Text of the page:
Some other notes:
InnoDB does not reallocate free space on the filesystem after you drop a table/database or delete a record, this can be solved by "dumping and importing" or setting
innodb_file_per_table=1 in my.cnf.
Adding/removing indexes on a large InnoDB table can be quite painfull, because it locks the current table, creates a temporary one with your altered indexes and inserts data - row by row. There is a plugin from Innobase, but it works only for MySQL 5.1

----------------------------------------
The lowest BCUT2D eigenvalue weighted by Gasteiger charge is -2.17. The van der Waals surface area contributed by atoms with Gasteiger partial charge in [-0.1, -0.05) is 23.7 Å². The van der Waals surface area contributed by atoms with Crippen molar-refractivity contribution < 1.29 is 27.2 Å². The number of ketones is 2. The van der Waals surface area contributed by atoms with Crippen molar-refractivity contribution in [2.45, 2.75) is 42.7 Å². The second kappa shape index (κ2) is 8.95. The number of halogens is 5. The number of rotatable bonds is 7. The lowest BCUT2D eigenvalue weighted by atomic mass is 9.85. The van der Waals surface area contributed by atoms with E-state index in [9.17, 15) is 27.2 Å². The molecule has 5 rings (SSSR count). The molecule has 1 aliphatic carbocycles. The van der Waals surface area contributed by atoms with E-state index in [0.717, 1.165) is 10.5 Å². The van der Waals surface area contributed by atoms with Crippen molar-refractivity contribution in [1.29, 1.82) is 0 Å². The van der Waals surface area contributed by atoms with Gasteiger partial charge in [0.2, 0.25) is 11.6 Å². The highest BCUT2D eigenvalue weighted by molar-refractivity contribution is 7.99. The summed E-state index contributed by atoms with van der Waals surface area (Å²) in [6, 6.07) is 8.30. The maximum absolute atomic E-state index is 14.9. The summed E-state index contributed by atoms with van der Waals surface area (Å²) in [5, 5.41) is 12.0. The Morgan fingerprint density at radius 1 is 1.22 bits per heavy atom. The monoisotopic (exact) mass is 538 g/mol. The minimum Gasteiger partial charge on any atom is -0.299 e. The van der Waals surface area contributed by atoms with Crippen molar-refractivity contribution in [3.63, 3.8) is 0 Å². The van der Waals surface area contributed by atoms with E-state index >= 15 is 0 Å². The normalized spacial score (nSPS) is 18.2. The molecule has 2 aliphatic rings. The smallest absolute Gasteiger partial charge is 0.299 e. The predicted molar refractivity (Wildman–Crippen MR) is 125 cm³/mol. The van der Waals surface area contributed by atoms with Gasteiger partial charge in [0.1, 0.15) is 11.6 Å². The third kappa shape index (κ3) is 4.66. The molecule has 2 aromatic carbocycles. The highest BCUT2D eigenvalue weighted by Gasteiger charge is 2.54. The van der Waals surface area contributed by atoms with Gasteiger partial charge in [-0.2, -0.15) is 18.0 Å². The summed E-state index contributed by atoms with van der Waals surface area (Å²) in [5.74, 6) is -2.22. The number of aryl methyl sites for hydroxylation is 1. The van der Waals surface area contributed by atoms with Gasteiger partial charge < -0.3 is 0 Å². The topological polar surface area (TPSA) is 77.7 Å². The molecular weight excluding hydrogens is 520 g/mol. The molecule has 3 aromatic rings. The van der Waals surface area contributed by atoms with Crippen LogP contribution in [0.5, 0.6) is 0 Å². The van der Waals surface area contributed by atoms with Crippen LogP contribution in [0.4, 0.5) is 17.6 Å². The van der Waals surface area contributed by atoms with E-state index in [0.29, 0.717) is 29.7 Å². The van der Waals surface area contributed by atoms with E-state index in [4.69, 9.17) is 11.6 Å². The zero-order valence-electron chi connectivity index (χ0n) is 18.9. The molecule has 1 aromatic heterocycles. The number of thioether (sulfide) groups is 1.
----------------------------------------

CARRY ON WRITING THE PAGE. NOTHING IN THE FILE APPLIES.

InnoDB is also MUCH MORE memory intense, I suggest you to have as large
innodb_buffer_pool_size variable as your server memory allows (70-80% should be a safe bet). If your server is UNIX/Linux, consider reducing sysctl variable
vm.swappiness to 0 and use
innodb_flush_method=O_DIRECT to avoid double buffering. Always test if you hit swap when toggling those values.You can always read more at Percona blog, which is great.
Also, you can run
--single-transaction --skip-lock-tables and have no table locks while the backup is commencing.
In any case, InnoDB is great, do not let some pitfalls discourage you.